Spring sports in Montana have always faced challenges presented by Mother Nature.
Come hell or high water, though, the Montana High School Association has typically found a way for state softball tournaments to be played. Until the coronavirus pandemic canceled the 2020 season, that had been the case every year except 1996, when the water was just too high.
“I just remember this: I got to Billings on Wednesday, the night before that tournament for our coaches meeting, and when I drove King Avenue, across from the restaurants and across from the car dealerships, the borrow pits along King Avenue were level with the road with water,” said Jim Haugen, who worked with the MHSA from 1977 until his retirement in 2004.
High school softball in Montana was in just its 11th season. It had split into two classifications in 1991 after Billings Senior had won four of the first five state championships. The Broncs continued to be a Class AA power, but they had company in the hierarchy by the early and mid-1990s.
Meanwhile, Libby won the first three Class A state titles in 1991, 1992 and 1993, but the Loggers, too, were seeing increased competition by 1995.
Softball was growing rapidly in Montana, and a number of great players were moving through the high school ranks. The 1996 tournaments were shaping up to be three days of high-level softball in Billings with both the Class AA and Class A tournaments to be played on the fields at Stewart Park. According to Haugen, there were 13 Class AA teams at the time and 16 schools playing Class A softball, which also included Class B programs until 1997 when the MHSA added the state’s third softball classification.
“One of the great things about softball that happened was, most sports when we started them — and I’ve see wrestling start, volleyball start and softball start — usually you’ve got some teams that are really weak links starting out because they haven’t had the programs,” Haugen said. “Softball, those girls were good immediately, because so many towns had some kind of Little League program where there were girls playing.”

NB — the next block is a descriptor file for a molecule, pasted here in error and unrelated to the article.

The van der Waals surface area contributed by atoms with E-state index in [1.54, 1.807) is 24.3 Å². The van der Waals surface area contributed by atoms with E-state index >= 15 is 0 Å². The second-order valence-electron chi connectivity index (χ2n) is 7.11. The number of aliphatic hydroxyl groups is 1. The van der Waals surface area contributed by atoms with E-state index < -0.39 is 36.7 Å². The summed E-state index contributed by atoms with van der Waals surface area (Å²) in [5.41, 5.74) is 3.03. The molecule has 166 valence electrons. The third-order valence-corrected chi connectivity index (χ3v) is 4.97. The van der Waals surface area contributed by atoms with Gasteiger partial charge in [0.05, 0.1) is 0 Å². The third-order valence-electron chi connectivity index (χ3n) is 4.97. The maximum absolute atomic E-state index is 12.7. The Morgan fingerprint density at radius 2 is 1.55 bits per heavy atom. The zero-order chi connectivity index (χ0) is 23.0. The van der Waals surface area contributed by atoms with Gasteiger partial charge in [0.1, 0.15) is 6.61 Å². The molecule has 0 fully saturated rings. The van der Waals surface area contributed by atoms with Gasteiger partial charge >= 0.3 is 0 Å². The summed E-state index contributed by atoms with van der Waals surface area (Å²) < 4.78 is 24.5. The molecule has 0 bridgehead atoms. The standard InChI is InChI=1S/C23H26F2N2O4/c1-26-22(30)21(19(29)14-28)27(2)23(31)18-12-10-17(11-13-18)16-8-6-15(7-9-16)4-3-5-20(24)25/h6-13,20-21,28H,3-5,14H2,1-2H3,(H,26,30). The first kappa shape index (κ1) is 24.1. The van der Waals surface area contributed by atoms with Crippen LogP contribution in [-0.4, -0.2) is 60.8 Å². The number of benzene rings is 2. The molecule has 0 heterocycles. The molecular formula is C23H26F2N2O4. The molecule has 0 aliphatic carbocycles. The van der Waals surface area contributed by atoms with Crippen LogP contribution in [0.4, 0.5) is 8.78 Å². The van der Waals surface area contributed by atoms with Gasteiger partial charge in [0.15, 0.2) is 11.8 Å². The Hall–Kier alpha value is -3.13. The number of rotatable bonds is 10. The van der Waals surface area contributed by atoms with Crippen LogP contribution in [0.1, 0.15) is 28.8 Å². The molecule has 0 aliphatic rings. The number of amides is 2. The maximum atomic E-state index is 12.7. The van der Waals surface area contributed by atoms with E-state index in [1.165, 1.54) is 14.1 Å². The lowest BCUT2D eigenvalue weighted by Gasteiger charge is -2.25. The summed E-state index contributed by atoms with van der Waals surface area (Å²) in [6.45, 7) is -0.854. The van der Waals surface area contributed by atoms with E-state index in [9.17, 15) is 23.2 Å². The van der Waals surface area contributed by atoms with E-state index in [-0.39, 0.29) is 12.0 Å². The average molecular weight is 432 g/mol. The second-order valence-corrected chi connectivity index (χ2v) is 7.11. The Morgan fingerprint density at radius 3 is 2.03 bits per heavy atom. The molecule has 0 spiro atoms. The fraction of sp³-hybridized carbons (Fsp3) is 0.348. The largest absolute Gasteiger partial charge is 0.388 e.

By 1996, high school softball in Montana was in full swing. Haugen said Billings Senior, Billings West, Billings Skyview and Butte had solid Class AA programs, and Great Falls CMR was on the upswing. Butte won the 1995 state championship and the Rustlers claimed the 1997 title.
Billings Central had won the Class A championship in 1995, and Butte Central went on to win the 1997 title. To former Maroons pitcher Kellie Johnson’s recollection, Butte Central would’ve had a good shot in 1996, too.
“My junior year, we had a bunch of freshmen that were extraordinary athletes. Our shortstop, our second baseman, our catcher were just very uniquely talented kids who had grown up playing softball,” Johnson said.
“That season, I believe we had beaten Hamilton once, they might have beat us twice, and those were really the only losses that we had had,” she added.
Hauged recalled Hamilton and Libby owning strong teams in 1996, as well. The debates over who would’ve won championships will rage on, though, as the teams never took the field. There wasn’t an inning of softball played that year even though all 21 teams — 13 AA and eight A — made it to Billings for the two tournaments.